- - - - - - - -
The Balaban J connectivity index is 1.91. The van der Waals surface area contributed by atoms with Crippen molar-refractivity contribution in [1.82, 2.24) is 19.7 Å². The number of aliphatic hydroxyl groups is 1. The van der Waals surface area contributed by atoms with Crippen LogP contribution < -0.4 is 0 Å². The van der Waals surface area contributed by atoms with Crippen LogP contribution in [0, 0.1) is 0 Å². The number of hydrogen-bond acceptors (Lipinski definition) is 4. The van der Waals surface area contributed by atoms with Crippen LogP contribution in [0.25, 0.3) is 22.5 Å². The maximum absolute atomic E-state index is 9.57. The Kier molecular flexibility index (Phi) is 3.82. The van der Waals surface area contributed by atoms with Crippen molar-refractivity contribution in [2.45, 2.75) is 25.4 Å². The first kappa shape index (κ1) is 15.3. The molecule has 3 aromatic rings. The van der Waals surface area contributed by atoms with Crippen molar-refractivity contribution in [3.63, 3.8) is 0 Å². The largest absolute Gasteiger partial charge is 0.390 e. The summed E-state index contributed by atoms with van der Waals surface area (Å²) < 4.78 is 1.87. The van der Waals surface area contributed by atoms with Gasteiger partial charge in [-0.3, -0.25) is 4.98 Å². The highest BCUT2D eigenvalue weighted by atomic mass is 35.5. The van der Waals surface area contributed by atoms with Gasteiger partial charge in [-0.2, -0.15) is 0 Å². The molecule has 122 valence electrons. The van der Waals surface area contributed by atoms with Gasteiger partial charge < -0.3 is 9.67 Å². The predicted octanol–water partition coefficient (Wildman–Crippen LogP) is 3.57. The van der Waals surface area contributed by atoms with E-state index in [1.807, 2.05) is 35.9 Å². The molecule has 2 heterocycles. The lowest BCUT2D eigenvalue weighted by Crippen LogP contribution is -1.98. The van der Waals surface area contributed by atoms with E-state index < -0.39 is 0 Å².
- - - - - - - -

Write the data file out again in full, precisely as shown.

The Balaban J connectivity index is 1.91. The van der Waals surface area contributed by atoms with Crippen molar-refractivity contribution in [1.82, 2.24) is 19.7 Å². The number of aliphatic hydroxyl groups is 1. The van der Waals surface area contributed by atoms with Crippen LogP contribution < -0.4 is 0 Å². The van der Waals surface area contributed by atoms with Crippen LogP contribution in [0, 0.1) is 0 Å². The number of hydrogen-bond acceptors (Lipinski definition) is 4. The van der Waals surface area contributed by atoms with Crippen LogP contribution in [0.25, 0.3) is 22.5 Å². The maximum absolute atomic E-state index is 9.57. The Kier molecular flexibility index (Phi) is 3.82. The van der Waals surface area contributed by atoms with Crippen molar-refractivity contribution in [2.45, 2.75) is 25.4 Å². The first kappa shape index (κ1) is 15.3. The molecule has 3 aromatic rings. The van der Waals surface area contributed by atoms with Crippen molar-refractivity contribution in [3.63, 3.8) is 0 Å². The largest absolute Gasteiger partial charge is 0.390 e. The summed E-state index contributed by atoms with van der Waals surface area (Å²) < 4.78 is 1.87. The van der Waals surface area contributed by atoms with Gasteiger partial charge in [-0.3, -0.25) is 4.98 Å². The highest BCUT2D eigenvalue weighted by atomic mass is 35.5. The van der Waals surface area contributed by atoms with Gasteiger partial charge in [-0.2, -0.15) is 0 Å². The molecule has 122 valence electrons. The van der Waals surface area contributed by atoms with Gasteiger partial charge < -0.3 is 9.67 Å². The predicted octanol–water partition coefficient (Wildman–Crippen LogP) is 3.57. The van der Waals surface area contributed by atoms with E-state index in [1.807, 2.05) is 35.9 Å². The molecule has 2 heterocycles. The lowest BCUT2D eigenvalue weighted by Crippen LogP contribution is -1.98. The van der Waals surface area contributed by atoms with E-state index < -0.39 is 0 Å².